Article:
JAMstack related events
Select Past Events
Julian Gaviria is obsessed with split testing JAMstack websites. In this talk he’ll share with you his journey through server-side A/B testing, why he thinks it’s so important and how to do it. In the second event in our series on Mastering Serverless, Gerald Onyango will show you hands on how to create a serverless API. He’ll go over the different options like firebase, AWS appsync, as well as demo a working serverless API that talks to a database to store user information and upload files to an online storage bucket.
We’re heading to Brooklyn! This month we’ll have two Sessions: “CMS as Code” by Dmytri Kleiner of Contentful, and a roundtable discussion with Kyle Mathews and Jeff Escalante, creators of two of the most advanced static build tools, Gatsby and Spike, respectively. We’ll begin Dmytri’s presentation and then, after a brief demo of the tools they’ve created, we’ll have a discussion. Bring your questions! Details Thursday April, 6th @ 6:30 p.
It’s all about Jekyll and journalism: Find out how ProPublica uses Jekyll and Grunt to report some of its biggest stories, including everything from helping a network of over 1,000 journalists cover Election Day in real time (on the site “Electionland”), to telling the sordid tale of how a U.S. company helped aid a notorious warlord—and everything in between. About David Sleight: David became ProPublica’s first design director in May of 2014, where he oversees editorial design and production.
Ahead of our “Jekyll in the Newsroom” event Bud Parr will introduce static site generators like Jekyll, and explain why people have become so excited about them recently. We’ll go over why you should consider building your next site with these tools, covering, security, cost and other benefits, and review the ecosystem of tools. This event is being held in conjunction with The New York Civic Tech Meetup. Click here for Jekyll in the Newsroom event details.
Looking forward to a great Meetup to kick off 2017 with Tom Kraak from AOL on coming to static sites from a CMS world, and Jeff Posnick from Google, who has been working on applying Progressive Web App techniques to static sites. First Talk: Going Static - Early Light Media’s Journey from MovableType to Jekyll and over to Roots In late 2014, a small branding boutique was tasked with moving earlylightmedia.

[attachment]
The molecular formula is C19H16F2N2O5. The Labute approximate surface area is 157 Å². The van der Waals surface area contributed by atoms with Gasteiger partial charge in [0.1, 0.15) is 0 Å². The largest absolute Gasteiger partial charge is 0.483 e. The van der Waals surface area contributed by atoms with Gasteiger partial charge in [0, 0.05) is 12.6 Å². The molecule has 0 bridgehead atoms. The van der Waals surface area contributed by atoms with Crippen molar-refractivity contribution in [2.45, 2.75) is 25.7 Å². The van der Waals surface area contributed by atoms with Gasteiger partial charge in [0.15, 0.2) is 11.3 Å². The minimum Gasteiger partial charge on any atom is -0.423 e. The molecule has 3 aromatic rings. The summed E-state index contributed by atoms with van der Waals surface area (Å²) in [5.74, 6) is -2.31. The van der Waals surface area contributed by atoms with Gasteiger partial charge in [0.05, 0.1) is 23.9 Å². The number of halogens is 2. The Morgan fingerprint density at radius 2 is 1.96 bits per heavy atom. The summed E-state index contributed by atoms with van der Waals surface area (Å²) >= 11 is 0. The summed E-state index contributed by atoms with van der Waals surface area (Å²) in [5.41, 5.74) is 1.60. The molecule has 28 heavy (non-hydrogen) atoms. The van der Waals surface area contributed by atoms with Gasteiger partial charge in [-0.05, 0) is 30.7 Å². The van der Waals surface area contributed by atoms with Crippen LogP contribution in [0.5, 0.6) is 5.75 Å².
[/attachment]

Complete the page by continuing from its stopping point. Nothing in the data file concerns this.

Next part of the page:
This month we’ll start right off getting into the meat of site-building: Deciding how to structure our content, reviewing the most powerful Jekyll filters as well as some must-have plugins. We’ll continue making a real-world site that you can then use as a basis for your sites and get site up on a web host. If you want to follow along in code (you can also just listen in) you will already be able to run Jekyll on your machine, since we covered installation in our first session.
First talk: Jeremia Kimelman, of the GSA’s 18F group, will show us how to make website content available offline and blazing fast, using service workers and his Jekyll plugin. Jeff Escalante, of Carrot Creative will speak about how his firm uses API-driven static technology (#JAMstack), and introduceSpike.cf, the new static site generator his team is creating to be even more scalable and maintainable than Roots, their previous effort. Thanks to our sponsor Civic Hall, the home for civic tech in New York City for providing us with meeting space.
Aidan Feldman, a developer with the GSA’s 18F group (Building the 21st century digital government) discussed Search on Static Sites and some of the approaches his team at 18F have taken to create robust search options for static sites Our sponsor this month is Mouse, empowering all students to use technology as a force for good. Mouse runs an apprenticeship program and is looking for mentors.
I’m honored to have been part of the second annual Jekyll Conference, hosted by Cloudcannon on Saturday, May 7th. There was a great and diverse range of views and use-cases discussed from people all over the world. It’s so interesting to see how people approach this flexible tool, and also to hear how avid people are about it. Here are my slides and the video from the talk, and you can find everyone else’s at the Jekyllconf website.